I took the opportunity of some clear skies this week to do some experiments in silhouettes and back lighting to capture some Vancouver landmarks around False Creek. This first photo was the toughest challenge due to the sheer number of other eager photographers around. Oh, and to the guy with the words Press Photographer emblazoned across his shoulders, I say "You sir, are not nearly as important as you think you are and just because you have a bigger camera, a bigger lens and a press pass does not give you the right to barge in front of others when they are taking pictures!"
For much of the Winter in Vancouver we're used to it being damp and grey. On a clear day it can still feel damp and chilly but I love the light that comes from a sun low in the sky - wonderful long shadows... This can present its own set of problems for a photographer especially with the sun behind you - my trick is to find a good shadow and hide myself inside it. Shooting towards the sun is a whole other bag of problems. In this next one the Granville Street Bridge provided a great silhouette while helping eliminate bad lens flare.
Further around False Creek near David Lam Park, there were at least 25 inukshuks that someone (displaying far more patience than I could ever show) had carefully constructed. This time I decided to embrace lens flare, play the reflection on the water and use the flash to compensate for the crazy backlight while highlighting the foreground detail.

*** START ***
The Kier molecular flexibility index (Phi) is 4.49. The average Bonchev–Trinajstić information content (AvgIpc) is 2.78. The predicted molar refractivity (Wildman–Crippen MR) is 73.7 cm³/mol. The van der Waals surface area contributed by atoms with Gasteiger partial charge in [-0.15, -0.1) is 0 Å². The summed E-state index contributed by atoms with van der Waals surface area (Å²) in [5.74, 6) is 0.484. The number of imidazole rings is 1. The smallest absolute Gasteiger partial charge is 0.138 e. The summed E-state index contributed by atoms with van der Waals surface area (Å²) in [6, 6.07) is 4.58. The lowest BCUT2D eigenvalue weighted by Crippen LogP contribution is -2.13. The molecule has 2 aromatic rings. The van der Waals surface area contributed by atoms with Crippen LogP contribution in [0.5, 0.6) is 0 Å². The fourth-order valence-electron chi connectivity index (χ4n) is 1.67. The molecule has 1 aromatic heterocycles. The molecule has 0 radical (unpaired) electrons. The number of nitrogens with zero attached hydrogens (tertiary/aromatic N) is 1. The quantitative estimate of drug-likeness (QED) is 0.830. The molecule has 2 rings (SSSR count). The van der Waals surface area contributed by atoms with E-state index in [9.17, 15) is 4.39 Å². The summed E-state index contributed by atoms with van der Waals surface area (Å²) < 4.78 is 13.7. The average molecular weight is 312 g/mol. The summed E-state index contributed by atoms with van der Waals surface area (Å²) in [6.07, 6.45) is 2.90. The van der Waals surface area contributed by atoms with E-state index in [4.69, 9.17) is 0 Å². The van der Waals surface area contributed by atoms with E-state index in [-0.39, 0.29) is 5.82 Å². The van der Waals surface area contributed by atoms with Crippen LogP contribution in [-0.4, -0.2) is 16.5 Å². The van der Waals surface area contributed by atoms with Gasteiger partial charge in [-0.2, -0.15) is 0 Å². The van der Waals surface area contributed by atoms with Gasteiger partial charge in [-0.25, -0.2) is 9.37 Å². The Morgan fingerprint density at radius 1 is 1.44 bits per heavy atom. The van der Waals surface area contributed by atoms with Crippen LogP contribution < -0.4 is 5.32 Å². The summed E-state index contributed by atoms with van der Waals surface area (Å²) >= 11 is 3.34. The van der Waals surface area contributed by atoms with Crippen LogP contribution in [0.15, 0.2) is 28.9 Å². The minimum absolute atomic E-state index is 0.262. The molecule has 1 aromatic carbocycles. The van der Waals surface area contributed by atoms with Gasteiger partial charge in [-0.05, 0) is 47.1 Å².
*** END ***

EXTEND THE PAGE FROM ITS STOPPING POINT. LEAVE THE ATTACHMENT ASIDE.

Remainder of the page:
This is pretty much an archetypal False Creek image with the exception of there not being a little ferry. I tried waiting for one but the driver refused to bring it up to the dock at the right angle and the picture looked too cluttered. Plus I was getting cold by this point!
Not too much to say about this one except I love Vancouver's whacky sculptures! I still miss the upside down church that used to be over by Coal Harbour.
All of this weeks entries were taken with the Sigma 10-20mm f/3.5 wide-angle zoom. Most of the work was done in-camera tweaking f-stop and shutter speed. No filters, nothing. Considering how much orange/gold light there is in these pictures you'd think a lot of post-processing and manipulation was done. In fact all I did to these images was increase the contrast, increase the shadow detail for some of the shots with foreground detail and nudge up the warm tones a hair.